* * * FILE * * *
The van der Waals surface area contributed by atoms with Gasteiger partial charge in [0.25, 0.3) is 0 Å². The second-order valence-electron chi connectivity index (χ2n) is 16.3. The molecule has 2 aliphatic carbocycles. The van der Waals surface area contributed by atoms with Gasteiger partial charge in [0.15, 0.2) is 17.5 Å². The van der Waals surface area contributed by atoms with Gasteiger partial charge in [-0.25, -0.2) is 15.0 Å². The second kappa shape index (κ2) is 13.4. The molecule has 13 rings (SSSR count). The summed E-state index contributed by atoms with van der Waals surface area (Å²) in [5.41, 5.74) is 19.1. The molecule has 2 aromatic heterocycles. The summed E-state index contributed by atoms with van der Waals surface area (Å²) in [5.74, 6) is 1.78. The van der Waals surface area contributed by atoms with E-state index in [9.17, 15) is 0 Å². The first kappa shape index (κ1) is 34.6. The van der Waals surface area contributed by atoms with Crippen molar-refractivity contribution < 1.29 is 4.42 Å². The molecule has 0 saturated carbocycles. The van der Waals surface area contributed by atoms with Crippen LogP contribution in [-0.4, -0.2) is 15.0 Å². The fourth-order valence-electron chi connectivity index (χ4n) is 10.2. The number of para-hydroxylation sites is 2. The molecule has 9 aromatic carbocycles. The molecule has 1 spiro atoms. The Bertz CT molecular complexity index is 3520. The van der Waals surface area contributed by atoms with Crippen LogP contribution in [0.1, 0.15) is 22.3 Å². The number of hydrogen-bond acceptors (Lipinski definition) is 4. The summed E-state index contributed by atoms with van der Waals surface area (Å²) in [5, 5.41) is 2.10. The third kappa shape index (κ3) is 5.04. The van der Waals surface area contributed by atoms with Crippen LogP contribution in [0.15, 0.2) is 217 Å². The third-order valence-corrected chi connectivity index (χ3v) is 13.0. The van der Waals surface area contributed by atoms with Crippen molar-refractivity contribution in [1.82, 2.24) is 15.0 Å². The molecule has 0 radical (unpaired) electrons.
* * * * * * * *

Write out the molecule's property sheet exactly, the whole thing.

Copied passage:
The van der Waals surface area contributed by atoms with Gasteiger partial charge in [0.25, 0.3) is 0 Å². The second-order valence-electron chi connectivity index (χ2n) is 16.3. The molecule has 2 aliphatic carbocycles. The van der Waals surface area contributed by atoms with Gasteiger partial charge in [0.15, 0.2) is 17.5 Å². The van der Waals surface area contributed by atoms with Gasteiger partial charge in [-0.25, -0.2) is 15.0 Å². The second kappa shape index (κ2) is 13.4. The molecule has 13 rings (SSSR count). The summed E-state index contributed by atoms with van der Waals surface area (Å²) in [5.41, 5.74) is 19.1. The molecule has 2 aromatic heterocycles. The summed E-state index contributed by atoms with van der Waals surface area (Å²) in [5.74, 6) is 1.78. The van der Waals surface area contributed by atoms with E-state index in [9.17, 15) is 0 Å². The first kappa shape index (κ1) is 34.6. The van der Waals surface area contributed by atoms with Crippen molar-refractivity contribution < 1.29 is 4.42 Å². The molecule has 0 saturated carbocycles. The van der Waals surface area contributed by atoms with Crippen LogP contribution in [-0.4, -0.2) is 15.0 Å². The fourth-order valence-electron chi connectivity index (χ4n) is 10.2. The number of para-hydroxylation sites is 2. The molecule has 9 aromatic carbocycles. The molecule has 1 spiro atoms. The Bertz CT molecular complexity index is 3520. The van der Waals surface area contributed by atoms with Crippen LogP contribution in [0.1, 0.15) is 22.3 Å². The number of hydrogen-bond acceptors (Lipinski definition) is 4. The summed E-state index contributed by atoms with van der Waals surface area (Å²) in [5, 5.41) is 2.10. The third kappa shape index (κ3) is 5.04. The van der Waals surface area contributed by atoms with Crippen LogP contribution in [0.15, 0.2) is 217 Å². The third-order valence-corrected chi connectivity index (χ3v) is 13.0. The van der Waals surface area contributed by atoms with Crippen molar-refractivity contribution in [1.82, 2.24) is 15.0 Å². The molecule has 0 radical (unpaired) electrons.